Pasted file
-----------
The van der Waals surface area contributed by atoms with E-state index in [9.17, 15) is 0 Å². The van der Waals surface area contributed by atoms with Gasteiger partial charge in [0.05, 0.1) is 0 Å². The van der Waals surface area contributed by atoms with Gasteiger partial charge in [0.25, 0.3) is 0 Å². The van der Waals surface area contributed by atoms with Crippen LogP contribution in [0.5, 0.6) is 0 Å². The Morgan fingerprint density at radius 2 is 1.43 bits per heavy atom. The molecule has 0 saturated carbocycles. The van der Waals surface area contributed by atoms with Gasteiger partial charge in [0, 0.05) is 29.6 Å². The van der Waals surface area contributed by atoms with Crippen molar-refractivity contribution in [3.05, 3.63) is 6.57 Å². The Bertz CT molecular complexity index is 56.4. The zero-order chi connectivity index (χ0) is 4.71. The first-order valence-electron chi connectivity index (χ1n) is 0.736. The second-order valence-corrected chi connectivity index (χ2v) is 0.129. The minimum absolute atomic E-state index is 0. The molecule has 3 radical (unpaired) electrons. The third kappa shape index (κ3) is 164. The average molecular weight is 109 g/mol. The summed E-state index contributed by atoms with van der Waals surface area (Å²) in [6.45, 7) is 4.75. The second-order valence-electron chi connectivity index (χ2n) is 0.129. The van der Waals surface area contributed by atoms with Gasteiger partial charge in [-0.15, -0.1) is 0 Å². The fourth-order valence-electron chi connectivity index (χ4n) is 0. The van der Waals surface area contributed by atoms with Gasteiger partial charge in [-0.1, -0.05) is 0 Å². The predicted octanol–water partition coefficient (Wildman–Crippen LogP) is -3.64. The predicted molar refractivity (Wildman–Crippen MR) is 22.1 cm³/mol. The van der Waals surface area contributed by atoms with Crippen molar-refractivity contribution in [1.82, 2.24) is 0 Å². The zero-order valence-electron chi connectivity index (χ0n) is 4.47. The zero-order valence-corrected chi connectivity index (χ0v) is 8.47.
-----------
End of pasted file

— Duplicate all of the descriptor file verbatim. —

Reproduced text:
The van der Waals surface area contributed by atoms with E-state index in [9.17, 15) is 0 Å². The van der Waals surface area contributed by atoms with Gasteiger partial charge in [0.05, 0.1) is 0 Å². The van der Waals surface area contributed by atoms with Gasteiger partial charge in [0.25, 0.3) is 0 Å². The van der Waals surface area contributed by atoms with Crippen LogP contribution in [0.5, 0.6) is 0 Å². The Morgan fingerprint density at radius 2 is 1.43 bits per heavy atom. The molecule has 0 saturated carbocycles. The van der Waals surface area contributed by atoms with Gasteiger partial charge in [0, 0.05) is 29.6 Å². The van der Waals surface area contributed by atoms with Crippen molar-refractivity contribution in [3.05, 3.63) is 6.57 Å². The Bertz CT molecular complexity index is 56.4. The zero-order chi connectivity index (χ0) is 4.71. The first-order valence-electron chi connectivity index (χ1n) is 0.736. The second-order valence-corrected chi connectivity index (χ2v) is 0.129. The minimum absolute atomic E-state index is 0. The molecule has 3 radical (unpaired) electrons. The third kappa shape index (κ3) is 164. The average molecular weight is 109 g/mol. The summed E-state index contributed by atoms with van der Waals surface area (Å²) in [6.45, 7) is 4.75. The second-order valence-electron chi connectivity index (χ2n) is 0.129. The van der Waals surface area contributed by atoms with Gasteiger partial charge in [-0.15, -0.1) is 0 Å². The fourth-order valence-electron chi connectivity index (χ4n) is 0. The van der Waals surface area contributed by atoms with Gasteiger partial charge in [-0.1, -0.05) is 0 Å². The predicted octanol–water partition coefficient (Wildman–Crippen LogP) is -3.64. The predicted molar refractivity (Wildman–Crippen MR) is 22.1 cm³/mol. The van der Waals surface area contributed by atoms with Crippen molar-refractivity contribution in [1.82, 2.24) is 0 Å². The zero-order valence-electron chi connectivity index (χ0n) is 4.47. The zero-order valence-corrected chi connectivity index (χ0v) is 8.47.